Winter 2018 Engineering Teaching Consultants
Saludos! I’m Francisco Aldarondo, currently a Ph.D. candidate in Industrial and Operations Engineering. My research involves modeling automation that can support online order picking, the sort you would find at an Amazon warehouse. I have been a GSI for 3 years teaching both graduate and undergraduate students, in the role of lab instructor, guest lecturer, and instructor. Most frequently I have taught IOE 474: Simulation, but I have been appointed GSI for IOE 466, 316, 366, and 541. I have seen many facets of teaching and I’m honored as an ETC to be able to share some of my experiences. Always open to chat and hear about how you are doing, you can reach me at firstname.lastname@example.org.
My name is Amos (like the cookie), and I’m a Ph.D. candidate in the Biomedical Engineering department. My research focuses on using MRI to detect functional information in vivo, such as blood flow or brain activity. I’ve previously been the GSI of BIOMEDE 231, 241, and 510, in which I’ve enjoyed working with aspiring undergraduate BMEs and graduate students alike. I love teaching as it’s just as much a technical skill as it is an art, and am enthusiastic to work with other GSIs and IAs to figure out what teaching styles and strategies work best for them as individuals. Particularly, I’m interested in how teacher-student interactions can be leveraged to help students develop into better (and eventually lifelong) learners. I’d love to chat about how I can work with you to improve your unique teaching strengths: just send me an email at email@example.com!
My name is Tyler Flynn, but most call me T.J. I am a Ph.D. candidate in the Mechanical Engineering department and my research focuses primarily on the use of acoustic signal processing techniques for remote, non-destructive evaluation of radiating structures. I have been fortunate to serve as a GSI for ME 495, the senior-level ME laboratory course, where I was able to instruct students and help them to apply their classroom knowledge to hands-on experiments. I am very interested in engineering education, particularly concerning instructor-student communication, group dynamics, and kinesthetic (hands-on) teaching styles. As an ETC I am excited to pass on my knowledge and experiences to incoming GSIs, as well as learn from those around me. Better instructors make better students who in turn make a better world! So if this sounds interesting or relevant to you, I’d love to talk at firstname.lastname@example.org.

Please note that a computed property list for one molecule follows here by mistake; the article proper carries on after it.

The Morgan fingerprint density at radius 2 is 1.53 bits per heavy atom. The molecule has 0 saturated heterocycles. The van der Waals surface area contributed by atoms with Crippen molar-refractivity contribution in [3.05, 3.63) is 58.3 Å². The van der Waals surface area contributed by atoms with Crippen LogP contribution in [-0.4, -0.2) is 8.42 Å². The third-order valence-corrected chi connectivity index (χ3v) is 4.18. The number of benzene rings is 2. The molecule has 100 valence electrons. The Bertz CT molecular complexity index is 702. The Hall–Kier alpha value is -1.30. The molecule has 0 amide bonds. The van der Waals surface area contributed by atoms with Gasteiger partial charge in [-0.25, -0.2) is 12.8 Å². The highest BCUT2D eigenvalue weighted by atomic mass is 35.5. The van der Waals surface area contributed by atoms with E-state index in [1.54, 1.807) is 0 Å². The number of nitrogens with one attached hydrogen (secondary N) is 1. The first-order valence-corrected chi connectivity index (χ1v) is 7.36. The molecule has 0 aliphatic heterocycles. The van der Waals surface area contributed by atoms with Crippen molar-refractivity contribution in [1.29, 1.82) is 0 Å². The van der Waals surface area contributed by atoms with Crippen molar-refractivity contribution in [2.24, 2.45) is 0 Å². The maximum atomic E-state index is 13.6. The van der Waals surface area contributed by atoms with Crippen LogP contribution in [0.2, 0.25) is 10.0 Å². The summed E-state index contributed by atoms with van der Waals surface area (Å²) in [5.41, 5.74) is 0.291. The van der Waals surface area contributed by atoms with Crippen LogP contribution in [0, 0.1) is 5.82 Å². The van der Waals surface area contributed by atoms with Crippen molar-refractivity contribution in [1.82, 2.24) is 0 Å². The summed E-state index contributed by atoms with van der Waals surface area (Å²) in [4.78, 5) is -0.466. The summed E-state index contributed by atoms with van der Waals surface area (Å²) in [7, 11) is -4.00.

Hello, I am a Ph.D. candidate in the chemical engineering department. My research is on the analysis of promising battery chemistries as an improvement to current Li-ion technologies. I use computational techniques to study batteries at an atomistic level. I have worked as a GSI in two chemical engineering courses: Thermodynamics (ChE 330) and Chemical Reaction Engineering (ChE 344). I gained experience in holding discussions, developing homework and exam problems, running office hours, and grading. I welcome the opportunity to work with you this semester, and to share my passion for teaching. If you would like to discuss teaching, share concerns, etc. please feel free to contact me at email@example.com. I look forward to hearing from you!
Hello! I’m a Ph.D. candidate in Environmental Engineering. My research looks at drinking water supply systems in rural arsenic affected parts of Bangladesh. I have previously been a GSI for an undergraduate level course (CEE 366: Environmental Engineering Laboratory) and a combined undergraduate/graduate level course (CEE 482/582: Environmental Microbiology). This has given me teaching experiences including developing course material, preparing for and teaching lab sessions, holding office hours. It has also taught me about balancing school and GSI responsibilities, working through teething issues for a new course in development, and being friends with students outside of class; things that you will likely encounter as a GSI too. I enjoyed being a GSI and looking forward to my role in the ETC program. Feel free to reach me at firstname.lastname@example.org.
I am a Ph.D. candidate in Environmental Engineering. In my research, I use computational chemistry to examine the chemical interactions that occur between chlorine disinfectants, metallic infrastructure, and organic material in our drinking water treatment systems. I have been a GSI for two undergraduate and one graduate level course: CEE 265, Sustainable Engineering Principles; CEE 365, Environmental Engineering Principles; and CEE 567 Energy Infrastructure Systems. All three courses have given me a variety of teaching experiences including leading a discussion section, grading, running office hours, guest lecturing, and developing course materials. I look forward to improving the classroom experience for other GSIs and their students. Feel free to email me at email@example.com with any questions or concerns about teaching.
Hi, I’m Tianlin, a PhD candidate in Electrical and Computer Engineering. My research focuses on applied electromagnetics and microwave remote sensing, specifically the CYGNSS mission for ocean surface wind measurements in tropical cyclones. In the past I have been a GSI for EECS 216 – Introduction to Signals and Systems at UM and teaching assistant for courses of circuits, electromagnetics, and microwave engineering at other universities. I believe teaching is the best way to learn. I sincerely hope to contribute my knowledge and experience to the success of all GSIs and IAs. Please feel free to contact me at firstname.lastname@example.org to discuss your questions, concerns, and challenges in teaching.